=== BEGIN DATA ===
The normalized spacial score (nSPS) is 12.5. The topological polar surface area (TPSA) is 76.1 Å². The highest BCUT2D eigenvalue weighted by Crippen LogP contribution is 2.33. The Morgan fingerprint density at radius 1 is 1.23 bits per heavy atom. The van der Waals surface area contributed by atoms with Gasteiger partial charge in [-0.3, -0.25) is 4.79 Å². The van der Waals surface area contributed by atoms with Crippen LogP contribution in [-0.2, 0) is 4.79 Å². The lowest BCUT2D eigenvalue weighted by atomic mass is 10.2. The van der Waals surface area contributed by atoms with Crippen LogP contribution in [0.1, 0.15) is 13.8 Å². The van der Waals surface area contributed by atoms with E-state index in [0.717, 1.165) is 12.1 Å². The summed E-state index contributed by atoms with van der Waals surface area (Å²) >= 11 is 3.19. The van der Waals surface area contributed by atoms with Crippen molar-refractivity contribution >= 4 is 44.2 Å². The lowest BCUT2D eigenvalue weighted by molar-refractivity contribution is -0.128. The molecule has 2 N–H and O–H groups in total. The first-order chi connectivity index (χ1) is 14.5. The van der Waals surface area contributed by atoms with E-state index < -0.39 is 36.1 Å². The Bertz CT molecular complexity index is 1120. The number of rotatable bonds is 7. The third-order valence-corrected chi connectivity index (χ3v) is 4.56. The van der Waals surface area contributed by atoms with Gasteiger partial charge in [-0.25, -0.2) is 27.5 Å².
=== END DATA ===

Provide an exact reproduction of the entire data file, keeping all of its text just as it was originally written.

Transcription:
The normalized spacial score (nSPS) is 12.5. The topological polar surface area (TPSA) is 76.1 Å². The highest BCUT2D eigenvalue weighted by Crippen LogP contribution is 2.33. The Morgan fingerprint density at radius 1 is 1.23 bits per heavy atom. The van der Waals surface area contributed by atoms with Gasteiger partial charge in [-0.3, -0.25) is 4.79 Å². The van der Waals surface area contributed by atoms with Crippen LogP contribution in [-0.2, 0) is 4.79 Å². The lowest BCUT2D eigenvalue weighted by atomic mass is 10.2. The van der Waals surface area contributed by atoms with Crippen LogP contribution in [0.1, 0.15) is 13.8 Å². The van der Waals surface area contributed by atoms with E-state index in [0.717, 1.165) is 12.1 Å². The summed E-state index contributed by atoms with van der Waals surface area (Å²) >= 11 is 3.19. The van der Waals surface area contributed by atoms with Crippen molar-refractivity contribution >= 4 is 44.2 Å². The lowest BCUT2D eigenvalue weighted by molar-refractivity contribution is -0.128. The molecule has 2 N–H and O–H groups in total. The first-order chi connectivity index (χ1) is 14.5. The van der Waals surface area contributed by atoms with E-state index < -0.39 is 36.1 Å². The Bertz CT molecular complexity index is 1120. The number of rotatable bonds is 7. The third-order valence-corrected chi connectivity index (χ3v) is 4.56. The van der Waals surface area contributed by atoms with Gasteiger partial charge in [-0.25, -0.2) is 27.5 Å².